Tennis Is His Sport, but Coaching Is His Racket
Once, Earthna Jacquet played tennis with the Panchos, Segura and Gonzalez, in Exposition Park. At least as long as the quarters for the meter held out.
Once, Earthna Jacquet worked seven or eight months of the year, manual labor in a warehouse, and saved his money so he could quit working for four or five months and chase a sport. It was an unlikely sport for a young African American man who lived in the projects and couldn’t afford college or fancy clothes, or the best equipment, or any coaching at all.
That was Jacquet’s sport. That is still Jacquet’s sport.
Jacquet didn’t pick up a racket until he was 17. It was on a dare from a friend who had lost to Jacquet in just about every other sport.
“He told me to try tennis, that I wouldn’t beat him in that,” Jacquet says from his tidy home off Century Boulevard not so far from LAX. “He was right. I got killed. But I got hooked.”
He is 70 now. He and his wife, Gloria, have raised four children. Two sons, twin daughters.
It was his commitment to do well by his family and be able to retire early that caused Jacquet to quit tennis when he was 29.
“Put the racket down for good,” Jacquet said. “Haven’t played since.”
But that’s not exactly true. Maybe Jacquet hasn’t played a tennis match in 40 years. Maybe he hasn’t played two sets. Maybe he hasn’t entered a tournament or hit hundreds of practice balls. But Jacquet has done something much more important with his knowledge of a sport that has been considered off-limits for so many kids in the neighborhoods where Jacquet has lived.
Jacquet has become a tennis coach. A darn good tennis coach. He once tutored Venus Williams on the art of the serve. But it is not the top-of-the-line talent that Jacquet is after.
Instead he takes on the regular kids, kids who come to Centinela Park with some talent and some will but without the means to join a tennis club. Jacquet, for absolutely nothing in return, spends his afternoons and evenings standing on a tennis court, hands on hips, shouting instructions, throwing out tennis balls, grabbing an arm and moving it to the proper position.
For himself, Jacquet wants only to know that his tennis pupil is also doing his schoolwork and is willing to practice the skills that Jacquet is handing out free.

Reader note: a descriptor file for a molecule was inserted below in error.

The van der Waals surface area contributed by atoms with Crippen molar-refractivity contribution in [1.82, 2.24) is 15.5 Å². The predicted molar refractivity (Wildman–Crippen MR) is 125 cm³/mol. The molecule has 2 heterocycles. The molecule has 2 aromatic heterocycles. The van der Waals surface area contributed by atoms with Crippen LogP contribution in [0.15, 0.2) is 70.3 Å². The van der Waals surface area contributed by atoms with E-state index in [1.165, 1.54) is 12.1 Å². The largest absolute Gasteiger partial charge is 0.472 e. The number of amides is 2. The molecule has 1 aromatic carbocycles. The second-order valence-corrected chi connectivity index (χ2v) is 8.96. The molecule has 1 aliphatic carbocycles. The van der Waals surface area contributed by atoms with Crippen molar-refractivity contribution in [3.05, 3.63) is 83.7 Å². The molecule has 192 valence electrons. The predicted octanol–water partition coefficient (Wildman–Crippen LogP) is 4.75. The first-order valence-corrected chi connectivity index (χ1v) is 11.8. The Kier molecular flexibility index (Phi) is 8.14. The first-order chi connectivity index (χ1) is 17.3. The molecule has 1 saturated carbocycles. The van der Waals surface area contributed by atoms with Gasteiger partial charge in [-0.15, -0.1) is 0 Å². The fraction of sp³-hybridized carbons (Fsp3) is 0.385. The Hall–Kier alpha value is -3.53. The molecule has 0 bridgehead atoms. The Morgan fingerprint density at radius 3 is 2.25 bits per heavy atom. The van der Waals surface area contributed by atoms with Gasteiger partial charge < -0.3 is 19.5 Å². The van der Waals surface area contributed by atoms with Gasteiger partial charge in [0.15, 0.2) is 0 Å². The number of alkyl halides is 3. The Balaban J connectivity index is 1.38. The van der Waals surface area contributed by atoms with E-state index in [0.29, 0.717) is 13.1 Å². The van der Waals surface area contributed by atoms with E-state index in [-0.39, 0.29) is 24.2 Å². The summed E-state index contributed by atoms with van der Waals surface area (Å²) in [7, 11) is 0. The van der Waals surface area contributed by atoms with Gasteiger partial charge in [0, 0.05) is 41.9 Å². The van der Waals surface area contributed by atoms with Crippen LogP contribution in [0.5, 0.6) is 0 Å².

“I wish that all of the pro athletes from the inner cities who make it in their sports would do one thing,” Jacquet says. “I wish that they would pick a high school in the city and volunteer three hours every couple weeks. Six hours a month, that’s all. Talk to teams, talk to kids, help them. You don’t think that would make a difference, some big-time athlete coming back to the neighborhood, helping out?”
Jacquet gives away many more than six hours a month and he believes deeply in the importance of the need for strong male presences in the inner cities.
“I may have grown up in the projects, but there were males around as role models,” he says.
It is of no importance to Jacquet whether the boys and girls he teaches ever become tennis stars. Much more important to him, so important that his eyes get misty when he speaks of it, are these examples--Akida Mashaka, who comes from Cerritos and who is now in Harvard Law School; Jason Clark (“He was good enough to play in the pros if he’d only been able to get some real financial support,” Jacquet says), a graduate of Morehouse College and a minister.
Gloria, who has lived with multiple sclerosis for more than 20 years and who says proudly, “I’ve never needed a wheelchair to get around,” smiles indulgently at her husband’s second career.
As he had promised, Earthna retired at 58 from his first career as a freight truck driver. He was able to retire because Gloria, despite her illness, also had worked full time as a nurse.
“My husband is a different person after he gets back from his time on the tennis courts,” Gloria says. “He is a better person. Some of his players have come to live with us for a while. Some of them come back to us at Thanksgiving and Christmas. They all keep in touch and he really does make a difference.”
Jacquet, whose second cousin is noted jazz saxophonist Illinois Jacquet, will stand in front of a mirror with his old wooden racket and practice his service motion. He will sit in the living room after a teaching session, “just thinking. Thinking of different things to bring to a particular person at their next lesson.”
Gloria wishes Jacquet would at least ask the pupils to bring their own tennis balls.
“But he won’t do that either,” she says.
Earthna says he gets leftover balls from tournaments or otherwise buys them himself.
Which is no different from his old playing days. Jacquet had become good enough to get free rackets from equipment companies. But they came without strings, and tennis gut was expensive. So he took his new, free rackets to a sporting-goods store and traded for rackets that were used, but strung.
“Never been much funding for minorities in this sport,” Jacquet says. “But it doesn’t matter. I just keep teaching.”